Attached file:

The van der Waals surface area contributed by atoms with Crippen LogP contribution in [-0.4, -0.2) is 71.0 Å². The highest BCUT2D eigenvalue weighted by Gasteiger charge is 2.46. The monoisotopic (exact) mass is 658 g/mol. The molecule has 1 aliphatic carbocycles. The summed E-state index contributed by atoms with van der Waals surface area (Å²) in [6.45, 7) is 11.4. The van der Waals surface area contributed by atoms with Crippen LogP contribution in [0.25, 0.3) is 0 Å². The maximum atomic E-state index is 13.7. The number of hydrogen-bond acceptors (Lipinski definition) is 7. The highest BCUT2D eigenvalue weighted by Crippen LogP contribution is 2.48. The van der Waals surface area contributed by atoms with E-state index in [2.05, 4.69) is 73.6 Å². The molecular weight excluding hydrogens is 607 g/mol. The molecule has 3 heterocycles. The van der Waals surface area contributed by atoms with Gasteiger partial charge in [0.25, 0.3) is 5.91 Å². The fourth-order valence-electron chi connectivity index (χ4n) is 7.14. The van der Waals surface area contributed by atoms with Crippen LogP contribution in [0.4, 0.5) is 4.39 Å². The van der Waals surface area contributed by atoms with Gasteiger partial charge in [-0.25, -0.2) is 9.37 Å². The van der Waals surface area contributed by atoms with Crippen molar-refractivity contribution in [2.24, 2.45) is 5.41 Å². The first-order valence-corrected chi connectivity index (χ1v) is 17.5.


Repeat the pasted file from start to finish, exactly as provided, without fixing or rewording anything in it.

The van der Waals surface area contributed by atoms with Crippen LogP contribution in [-0.4, -0.2) is 71.0 Å². The highest BCUT2D eigenvalue weighted by Gasteiger charge is 2.46. The monoisotopic (exact) mass is 658 g/mol. The molecule has 1 aliphatic carbocycles. The summed E-state index contributed by atoms with van der Waals surface area (Å²) in [6.45, 7) is 11.4. The van der Waals surface area contributed by atoms with Crippen LogP contribution in [0.25, 0.3) is 0 Å². The maximum atomic E-state index is 13.7. The number of hydrogen-bond acceptors (Lipinski definition) is 7. The highest BCUT2D eigenvalue weighted by Crippen LogP contribution is 2.48. The van der Waals surface area contributed by atoms with E-state index in [2.05, 4.69) is 73.6 Å². The molecular weight excluding hydrogens is 607 g/mol. The molecule has 3 heterocycles. The van der Waals surface area contributed by atoms with Gasteiger partial charge in [0.25, 0.3) is 5.91 Å². The fourth-order valence-electron chi connectivity index (χ4n) is 7.14. The van der Waals surface area contributed by atoms with Crippen LogP contribution in [0.4, 0.5) is 4.39 Å². The van der Waals surface area contributed by atoms with Gasteiger partial charge in [-0.25, -0.2) is 9.37 Å². The van der Waals surface area contributed by atoms with Crippen molar-refractivity contribution in [2.24, 2.45) is 5.41 Å². The first-order valence-corrected chi connectivity index (χ1v) is 17.5.